FUJIFILM doesn't focus only on the negatives. Its imaging solutions unit is its smallest, by far, making photographic films and papers, digital cameras, photofinishing equipment, and chemicals. It still leads the film market in Japan and has hammered away at rival Kodak in the US. FUJIFILM's main businesses, each more than 40% of sales, are document operations and information-related products and services. Its document business includes joint venture Fuji Xerox, offering copy machines, printers, and production services. The information unit provides medical imaging, large-scale printing, recording media, optical and flat panel display devices and components. Customers in Japan account for more than 45% of sales.
Similar to Xerox and other rivals, FUJIFILM has expanded into the professional global services business. The company's production services and global services together represent more than a quarter of FUJIFILM's largest segment, document solutions. At about 45% of the holding company's sales, document solutions makes the rest of its money from office products (more than half of the segment) and office printers (16%).
Close behind the document segment is the information unit. Medical and life sciences systems are that segment's largest business, at about one-third of the segment. Information offerings also include products and services for graphic arts applications (about a quarter of the segment), flat panel displays (about a fifth), industrial products and electronic materials (nearly a tenth), with the remainder of the segment about evenly divided between recording media and optical devices.
Imaging is a much smaller slice of FUJIFILM's pie now, about 15% of sales, though the company is still a major global force there. Photo imaging retains the lion's share of this segment, bringing in nearly two-thirds of its sales through film, paper, chemicals, photo finishing, and lab services. Electronic imaging (digital cameras) accounts for the rest. That split has been shifting, however, with photo dwindling as electronic offerings increase.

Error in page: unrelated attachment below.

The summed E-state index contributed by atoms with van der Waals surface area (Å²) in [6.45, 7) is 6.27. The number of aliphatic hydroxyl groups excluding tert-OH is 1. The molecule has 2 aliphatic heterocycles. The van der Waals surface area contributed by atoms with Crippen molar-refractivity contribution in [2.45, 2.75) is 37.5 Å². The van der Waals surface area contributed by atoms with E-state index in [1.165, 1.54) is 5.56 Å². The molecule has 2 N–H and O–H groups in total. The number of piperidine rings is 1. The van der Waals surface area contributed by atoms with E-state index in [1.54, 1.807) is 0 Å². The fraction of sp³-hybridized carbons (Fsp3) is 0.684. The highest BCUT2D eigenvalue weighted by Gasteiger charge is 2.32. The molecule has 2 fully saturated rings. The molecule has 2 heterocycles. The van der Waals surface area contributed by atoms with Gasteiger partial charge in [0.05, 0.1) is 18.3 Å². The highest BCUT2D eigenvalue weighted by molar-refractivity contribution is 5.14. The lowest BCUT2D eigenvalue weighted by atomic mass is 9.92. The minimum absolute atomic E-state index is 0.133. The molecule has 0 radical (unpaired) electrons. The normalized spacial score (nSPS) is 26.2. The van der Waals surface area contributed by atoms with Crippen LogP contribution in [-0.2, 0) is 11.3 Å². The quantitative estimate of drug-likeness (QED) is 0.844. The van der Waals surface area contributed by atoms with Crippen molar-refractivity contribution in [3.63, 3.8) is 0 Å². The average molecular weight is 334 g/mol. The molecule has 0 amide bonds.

In 2012 FUJIFILM announced it would expand capacity for certain products with two new facilities. It's investing ¥2.3 billion (about $30 million) to build a factory in the Philippines that will work on optical lenses meant for digital cameras, projectors, and surveillance cameras. That facility will begin operation in mid-2013. On the document side, Fuji Xerox will spend ¥9 billion (nearly $115 million) to build a manufacturing site in northern Vietnam, with plans to be operational late in 2013. It will focus on digital color multifunction devices and small form-factor LED printers, as well as related components.
Revenue for fiscal 2012 (ended March) was just about even with the previous year, sliding less than 1% to ¥2.2 trillion ($26.8 billion). Net income took a bigger hit, falling more than 30% to ¥43.8 billion (nearly $535 million), as expenses grew instead of falling like sales. The sales miss was attributed to the appreciation of the yen, the major earthquake in Japan, and flooding in Thailand. Only the document solutions segment saw a slight increase, though information solutions joined it in turning an operating profit.
FUJIFILM still sees the economic climate as harsh and will be exceptionally focused on profitability. For growth, it considers its greatest opportunities to be in emerging countries and in its medical and life sciences systems, the global and production services from its document solutions unit, and materials for electronics, industrial, and flat-panel displays. Emerging geographic regions it considers most fertile are BRIC (Brazil, Russia, India, and China), Turkey, the Middle East, and Southeast Asia. Geographically in 2011 and 2012, it opened local companies in the Ukraine, South Korea, Indonesia, and South Africa.
FUJIFILM has used acquisitions to help further its strategic goals, particularly in the health care sector. To develop more business in medical equipment, it acquired bedside and point-of-care ultrasound company SonoSite for nearly $1 billion in 2012. In 2011 the company acquired the Merck BioManufacturing Network, a provider of contract manufacturing and development services for the biopharmaceutical industry, for ¥40 billion (nearly $500 million). It was renamed Fujifilm Diosynth Biotechnologies. The company is now buying US-based Cellular Dynamics International, which makes fully functioning human cells for such customers as drug developers, in a $307 million transaction.
Other health care-related acquisitions included Turkish endoscopy product direct-seller Filmed Tibbi Cihazlar Pazarlama in 2011 and the Brazil-based X-ray film dealer NDT Comercial in 2010. FUJIFILM is the 51% owner of a joint venture with Indian pharmaceuticals maker Dr. Reddy's Laboratories to develop and market generic drugs in Japan, expected to introduce its first products by 2015.
As part of its information solutions business, the company established a joint venture with SVA Electron of China to make color filters used in thin film transistor LCDs, widely used in flat-screen monitors and televisions. FUJIFILM formed another joint venture, equally owned with Kyowa Hakko Kirin, to assert its presence in biosimilar pharmaceuticals (pharmaceutical "copies," often less expensive, of original products whose patents have expired).